Company: Videa
Model #:
Lee Actor
Year: 1983
Lasercade is short for Laser Arcade


Best described as a 3-D shooting gallery, Lasercade is an odd little game designed by Videa, the same company that created the similarly unreleased Meltdown for 20th Century Fox.  However while Meltdown had a "frenzied fun" factor going for it, there's something... lacking about Lasercade.


The first thing you're bound to notice upon booting Lasercade is how nice the graphics look.  It's hard to believe that the 2600 can do a 3/4th perspective shooting game, but Lasercade is the proof.  The goal of the game is to shoot all the targets in the upper section of the screen before time runs out (that's original).  However, while you can just start shooting willy nilly, you should probably take a second to look at the funny little targets in the middle section of the screen.


In the middle section of the the screen there are three rotating mirrors.  As you may have guessed, these mirrors can play havoc with your laser if you're not careful.  If you shoot a mirror while it is facing you, it will reflect the laser back at you and you will lose some time and be momentarily stunned.  However if you shoot the mirror while its back is to you, you can destroy it so it won't bother you until the next round.  While this may sound a bit complicated, it's often best just to ignore the mirrors and shoot at the targets themselves.  The number of mirrors can be controlled with the left difficulty switch.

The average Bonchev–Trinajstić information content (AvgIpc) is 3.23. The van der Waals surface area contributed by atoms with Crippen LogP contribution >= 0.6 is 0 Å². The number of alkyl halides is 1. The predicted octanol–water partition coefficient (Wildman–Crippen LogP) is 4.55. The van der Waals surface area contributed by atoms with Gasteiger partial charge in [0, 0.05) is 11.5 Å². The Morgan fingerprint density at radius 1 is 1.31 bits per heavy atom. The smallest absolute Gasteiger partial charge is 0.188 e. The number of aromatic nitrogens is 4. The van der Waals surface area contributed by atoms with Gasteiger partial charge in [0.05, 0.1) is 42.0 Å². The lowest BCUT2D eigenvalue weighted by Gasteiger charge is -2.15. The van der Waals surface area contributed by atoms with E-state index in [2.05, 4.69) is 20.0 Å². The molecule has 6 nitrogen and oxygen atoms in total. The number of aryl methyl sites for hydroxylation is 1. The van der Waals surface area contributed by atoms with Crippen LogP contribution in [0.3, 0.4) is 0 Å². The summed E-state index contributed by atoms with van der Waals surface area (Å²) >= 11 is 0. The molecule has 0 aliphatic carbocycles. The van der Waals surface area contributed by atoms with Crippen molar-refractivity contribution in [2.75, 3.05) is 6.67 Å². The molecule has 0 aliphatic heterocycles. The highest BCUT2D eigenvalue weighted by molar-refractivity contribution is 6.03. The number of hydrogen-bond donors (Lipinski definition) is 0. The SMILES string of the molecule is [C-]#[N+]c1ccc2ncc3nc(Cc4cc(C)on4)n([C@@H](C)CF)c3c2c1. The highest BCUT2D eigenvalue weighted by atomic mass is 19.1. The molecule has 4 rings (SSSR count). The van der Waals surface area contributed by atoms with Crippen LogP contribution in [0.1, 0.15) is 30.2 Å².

The first round starts off with four targets for you to destroy (a light bulb, a dragon, a firecracker, and a lamp).  Each new round adds an extra target to hit, each one getting smaller and smaller. If you're successful in shooting all the targets in a given round, you will have a shot of some bonus points in the form of some fancy trick shooting.  Between each round a candelabra will appear with three flames, you must shoot one of the flames before the candles burn down.  Shooting the flame is more a matter of luck than skill, as the collision detection seems to be a bit off here.  As the rounds progress, you will be given less and less time to hit the targets.  If you manage to get through all 16 rounds you will be granted a large bonus.


While Lasercade isn't a bad game, it lacks that "something" that keeps you coming back for more.  Lasercade plays more like a fancy tech demo than a real game.  It's easy to see why 20th Century Fox opted for the graphically challenged, but infinitely more fun, Meltdown over Lasercade.  Still, Lasercade is a good choice if you want to see how nice 2600 graphics could be.


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